The Nixon administration did not take kindly to Dash’s critique. According to Dash, soon after, Mitchell contacted the ABA demanding an apology, the implied threat being a cessation of funds from the Department of Justice. Dash refused to apologize. “Look, I'll tell you how to handle that,” he told an ABA official. “Why don't you issue a statement that I'm a sour apple, you don't agree with me, and let it go. I'm not going to apologize. So remove yourself from me, and you play around with the Attorney General." Georgetown too received threats. The DOJ informed the university that grants to the university would only be approved for projects that were unaffiliated with Professor Dash. His refusal to apologize resulted in the National Association of Attorney Generals, on Dash’s advice, putting distance between Dash and the organization, for which he had been a paid consultant. Though he remained satisfied with his own actions, years later in an oral history, Dash admitted the experience had been unsettling. “I got a chill up my back that the Justice Department would do this just because I said what I said. At that time who knew about the enemies list?”19

Described as a “champion of legal ethics” by his obituary in the New York Times, Samuel Dash was a lawyer, law professor, and author who garnered national attention as chief counsel and staff director of the United States Senate Select Committee on Presidential Campaign Activities (known as the Watergate Committee) during the investigation of President Richard M. Nixon and his staff during the Watergate scandal.20 The Samuel Dash Papers document Watergate from the perspective of senators and Senate staff who conducted the inquiry for seven months in 1973 to 1974. The Watergate Committee investigated the 1972 break-in and bugging of the national headquarters of the Democratic Party, the cover-up of the burglary, and other illegal and improper campaign activities related to the 1972 presidential campaign. The committee’s findings led to the indictment and conviction of many of Nixon’s close advisers. The Senate probe contributed a significant amount of evidence leading to calls for Nixon’s impeachment and ultimately his resignation of the presidency in August 1974. The majority of the Watergate files are located in the Government Investigations series. The files include legal documents, reports, newspaper clippings, photographs, and interviews. A large body of correspondence mostly from the public also contains letters from committee members and attorneys.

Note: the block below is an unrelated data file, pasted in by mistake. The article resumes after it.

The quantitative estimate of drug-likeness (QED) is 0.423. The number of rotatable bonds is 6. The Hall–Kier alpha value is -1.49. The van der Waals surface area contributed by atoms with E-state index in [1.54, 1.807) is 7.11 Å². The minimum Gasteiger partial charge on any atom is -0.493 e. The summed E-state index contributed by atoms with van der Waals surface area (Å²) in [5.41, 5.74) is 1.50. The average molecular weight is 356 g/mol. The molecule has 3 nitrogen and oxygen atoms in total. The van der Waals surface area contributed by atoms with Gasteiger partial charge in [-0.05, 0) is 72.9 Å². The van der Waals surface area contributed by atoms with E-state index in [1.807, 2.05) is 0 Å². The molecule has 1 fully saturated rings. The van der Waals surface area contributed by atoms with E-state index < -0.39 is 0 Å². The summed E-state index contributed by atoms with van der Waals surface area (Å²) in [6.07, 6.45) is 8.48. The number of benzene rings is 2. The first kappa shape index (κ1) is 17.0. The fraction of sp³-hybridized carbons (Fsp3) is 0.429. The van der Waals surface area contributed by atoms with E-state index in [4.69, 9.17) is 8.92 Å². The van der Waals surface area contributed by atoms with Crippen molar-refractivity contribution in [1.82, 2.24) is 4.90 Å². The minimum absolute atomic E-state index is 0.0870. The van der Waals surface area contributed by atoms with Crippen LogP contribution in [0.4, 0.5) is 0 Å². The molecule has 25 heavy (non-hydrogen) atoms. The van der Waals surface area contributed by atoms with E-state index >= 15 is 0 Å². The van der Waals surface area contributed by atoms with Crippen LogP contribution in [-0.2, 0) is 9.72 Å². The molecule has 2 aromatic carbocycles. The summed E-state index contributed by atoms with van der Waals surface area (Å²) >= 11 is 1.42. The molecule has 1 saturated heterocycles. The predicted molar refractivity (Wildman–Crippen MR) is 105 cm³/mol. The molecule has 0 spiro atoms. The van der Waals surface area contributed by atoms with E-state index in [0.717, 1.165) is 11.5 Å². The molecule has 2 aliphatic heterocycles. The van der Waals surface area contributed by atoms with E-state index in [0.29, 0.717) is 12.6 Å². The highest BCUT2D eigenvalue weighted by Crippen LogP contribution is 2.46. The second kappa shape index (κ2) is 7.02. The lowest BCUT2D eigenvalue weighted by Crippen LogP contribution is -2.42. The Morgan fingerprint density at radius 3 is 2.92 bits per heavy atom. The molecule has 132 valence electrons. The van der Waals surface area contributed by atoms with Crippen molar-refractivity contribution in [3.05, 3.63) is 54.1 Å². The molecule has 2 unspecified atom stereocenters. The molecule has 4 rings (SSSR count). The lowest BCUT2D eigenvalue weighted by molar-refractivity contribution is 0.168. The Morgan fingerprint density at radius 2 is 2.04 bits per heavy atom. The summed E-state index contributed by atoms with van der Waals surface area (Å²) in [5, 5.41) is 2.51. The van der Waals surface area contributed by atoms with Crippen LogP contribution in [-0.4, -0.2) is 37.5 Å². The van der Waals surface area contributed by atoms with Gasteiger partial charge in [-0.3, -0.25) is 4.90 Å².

The Dash Papers also feature material of two committees concerning various Watergate reforms. The committees are the Citizens' Committee on Watergate Reform and the Washington Council of Lawyers, Washington, D.C., Special Committee on Iran Contra and Watergate Reform. Files of both committees are located in the Organizations and Committees series. A small amount of additional material pertaining to the scandal is filed in the following series in the collection: the Teaching File, the General Office File, and the Writings File.

Access restrictions apply to portions of the Samuel Dash Papers. Consult the Ask-a-Librarian form or the Manuscript Division webpage for more information.


  1. Sam Dash, oral history, 2003, Oral History Project, 94, The Historical Society of the District of Columbia Circuit, Manuscript Division, Library of Congress. Back to text
  2. Ibid. Back to text
  3. Warren E. Leary, “Samuel Dash, Chief Counsel for Senate Watergate Committee, Dies at 79,” New York Times, May 30, 2004. Back to text

The following collection title links to fuller bibliographic information in the Library of Congress Online Catalog. A link to the collection finding aid is included when available.